Arwa Mahdawi writes the singer’s new music video is far from the first example of the maker being imagined in non-masculine terms.
While some may consider Grande referring to God in female terms to be a heresy, it’s one with a very long history, and one that hasn’t always been controversial.
In 2015, for example, a group of female bishops within the Church of England campaigned for more “expansive language and imagery about God” that would encompass feminine pronouns. The Rev Emma Percy, the chaplain of Trinity College Oxford and a member of Women and the Church (Watch), a group that successfully campaigned for the ordination of female bishops, said that using more inclusive language to describe God would help dispel “the notion that God is some kind of old man in the sky”.
[D]espite the predictable criticism, plenty of people are persisting in trying to overturn the idea that God is an old, white man. Last year, for example, Harmonia Rosales, an artist from Chicago, painted a version of Michelangelo’s Creation of Adam, reimagining both God and the first man as black women – and it went viral.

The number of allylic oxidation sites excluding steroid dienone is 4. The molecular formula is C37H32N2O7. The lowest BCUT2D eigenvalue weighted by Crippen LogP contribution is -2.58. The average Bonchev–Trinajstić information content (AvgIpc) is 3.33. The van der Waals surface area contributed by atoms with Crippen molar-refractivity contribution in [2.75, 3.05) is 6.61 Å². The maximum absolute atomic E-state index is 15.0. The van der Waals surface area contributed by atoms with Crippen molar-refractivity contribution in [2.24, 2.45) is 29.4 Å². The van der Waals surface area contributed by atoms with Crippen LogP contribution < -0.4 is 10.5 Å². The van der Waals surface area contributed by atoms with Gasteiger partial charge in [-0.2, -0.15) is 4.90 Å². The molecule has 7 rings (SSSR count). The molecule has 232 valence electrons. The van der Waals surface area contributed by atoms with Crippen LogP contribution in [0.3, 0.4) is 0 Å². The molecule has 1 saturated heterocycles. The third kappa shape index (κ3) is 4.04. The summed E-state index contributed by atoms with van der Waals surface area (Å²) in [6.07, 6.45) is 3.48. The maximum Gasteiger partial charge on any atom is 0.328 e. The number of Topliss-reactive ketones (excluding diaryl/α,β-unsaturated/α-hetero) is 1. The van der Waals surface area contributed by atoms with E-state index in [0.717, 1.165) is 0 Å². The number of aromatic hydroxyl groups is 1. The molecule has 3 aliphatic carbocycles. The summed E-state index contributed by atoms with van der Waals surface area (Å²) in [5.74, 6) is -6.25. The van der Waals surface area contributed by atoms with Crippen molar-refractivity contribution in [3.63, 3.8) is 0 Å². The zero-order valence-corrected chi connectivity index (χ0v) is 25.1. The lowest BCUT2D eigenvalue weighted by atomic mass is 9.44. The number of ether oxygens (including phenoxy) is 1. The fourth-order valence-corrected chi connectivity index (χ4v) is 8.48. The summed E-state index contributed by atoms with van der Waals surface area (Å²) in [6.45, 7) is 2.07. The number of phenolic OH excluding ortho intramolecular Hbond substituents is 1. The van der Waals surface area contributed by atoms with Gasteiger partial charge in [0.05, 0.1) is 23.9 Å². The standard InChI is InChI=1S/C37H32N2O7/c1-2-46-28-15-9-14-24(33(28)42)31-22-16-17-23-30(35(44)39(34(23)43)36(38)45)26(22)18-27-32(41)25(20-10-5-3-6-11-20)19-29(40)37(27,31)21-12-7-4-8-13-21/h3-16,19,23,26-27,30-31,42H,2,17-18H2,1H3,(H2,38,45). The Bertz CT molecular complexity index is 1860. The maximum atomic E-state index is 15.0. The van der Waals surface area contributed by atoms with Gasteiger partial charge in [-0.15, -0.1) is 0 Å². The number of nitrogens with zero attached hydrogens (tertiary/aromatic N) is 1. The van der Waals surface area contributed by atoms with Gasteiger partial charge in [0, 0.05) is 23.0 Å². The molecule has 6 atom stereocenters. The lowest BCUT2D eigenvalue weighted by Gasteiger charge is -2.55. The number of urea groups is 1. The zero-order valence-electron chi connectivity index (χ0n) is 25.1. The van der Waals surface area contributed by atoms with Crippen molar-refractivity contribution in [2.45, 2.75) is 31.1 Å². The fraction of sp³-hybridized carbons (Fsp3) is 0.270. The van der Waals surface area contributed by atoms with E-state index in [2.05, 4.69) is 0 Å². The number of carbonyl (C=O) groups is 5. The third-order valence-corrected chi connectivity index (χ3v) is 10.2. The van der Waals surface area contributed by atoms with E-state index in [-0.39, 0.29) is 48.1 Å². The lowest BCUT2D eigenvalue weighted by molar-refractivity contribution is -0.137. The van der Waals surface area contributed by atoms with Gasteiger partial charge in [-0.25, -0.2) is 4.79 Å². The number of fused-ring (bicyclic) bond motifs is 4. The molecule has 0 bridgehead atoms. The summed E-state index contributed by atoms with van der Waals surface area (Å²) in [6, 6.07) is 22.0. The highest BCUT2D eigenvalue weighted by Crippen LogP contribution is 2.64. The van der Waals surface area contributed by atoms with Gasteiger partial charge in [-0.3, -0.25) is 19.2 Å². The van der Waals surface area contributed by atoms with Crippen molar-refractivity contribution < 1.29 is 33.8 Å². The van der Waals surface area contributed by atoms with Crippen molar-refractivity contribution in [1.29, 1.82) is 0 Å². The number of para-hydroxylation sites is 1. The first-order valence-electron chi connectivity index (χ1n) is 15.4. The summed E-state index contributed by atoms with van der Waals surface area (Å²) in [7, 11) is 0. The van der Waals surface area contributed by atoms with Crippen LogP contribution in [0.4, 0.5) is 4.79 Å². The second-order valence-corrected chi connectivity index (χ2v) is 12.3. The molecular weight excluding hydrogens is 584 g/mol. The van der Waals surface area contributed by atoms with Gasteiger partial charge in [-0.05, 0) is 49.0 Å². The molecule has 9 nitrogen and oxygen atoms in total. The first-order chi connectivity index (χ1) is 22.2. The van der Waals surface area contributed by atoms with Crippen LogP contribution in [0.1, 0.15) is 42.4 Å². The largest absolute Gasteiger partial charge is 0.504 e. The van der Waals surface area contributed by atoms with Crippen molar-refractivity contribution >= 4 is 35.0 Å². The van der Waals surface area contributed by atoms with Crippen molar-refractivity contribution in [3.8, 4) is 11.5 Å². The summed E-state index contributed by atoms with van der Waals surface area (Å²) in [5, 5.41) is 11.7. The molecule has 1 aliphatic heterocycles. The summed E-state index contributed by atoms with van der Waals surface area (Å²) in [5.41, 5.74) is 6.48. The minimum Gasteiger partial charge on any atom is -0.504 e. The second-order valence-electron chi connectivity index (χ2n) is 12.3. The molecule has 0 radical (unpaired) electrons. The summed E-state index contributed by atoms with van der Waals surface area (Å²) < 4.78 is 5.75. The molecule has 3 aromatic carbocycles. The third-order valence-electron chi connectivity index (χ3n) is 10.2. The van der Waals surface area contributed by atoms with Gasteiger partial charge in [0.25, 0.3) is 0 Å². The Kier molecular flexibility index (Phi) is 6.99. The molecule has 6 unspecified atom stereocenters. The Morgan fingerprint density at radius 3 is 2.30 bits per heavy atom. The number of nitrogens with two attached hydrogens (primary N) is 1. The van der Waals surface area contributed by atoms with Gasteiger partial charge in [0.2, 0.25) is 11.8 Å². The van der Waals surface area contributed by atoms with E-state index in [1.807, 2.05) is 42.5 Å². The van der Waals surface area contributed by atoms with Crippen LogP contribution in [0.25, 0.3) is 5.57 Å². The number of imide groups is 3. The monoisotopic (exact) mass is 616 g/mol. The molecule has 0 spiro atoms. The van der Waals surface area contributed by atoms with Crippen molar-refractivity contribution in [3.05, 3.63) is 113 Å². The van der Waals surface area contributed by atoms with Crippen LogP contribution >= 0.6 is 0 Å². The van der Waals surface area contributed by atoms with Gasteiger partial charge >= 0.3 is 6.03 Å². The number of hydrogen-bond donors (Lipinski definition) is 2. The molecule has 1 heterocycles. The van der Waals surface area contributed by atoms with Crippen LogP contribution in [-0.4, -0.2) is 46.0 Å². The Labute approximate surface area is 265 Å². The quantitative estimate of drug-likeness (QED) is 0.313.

Rosales explained to the Guardian that she made God a woman in the painting because, first of all, it just makes sense: “We all come from the womb.” Also, she says, “I made it a black woman because there are so many images as white male figures in power”. Rosales wanted to both illuminate and challenge the way we’re conditioned to think about who gets elevated in culture and show black women, “who are least represented as powerful and godly in any kind of way”, in an empowering light.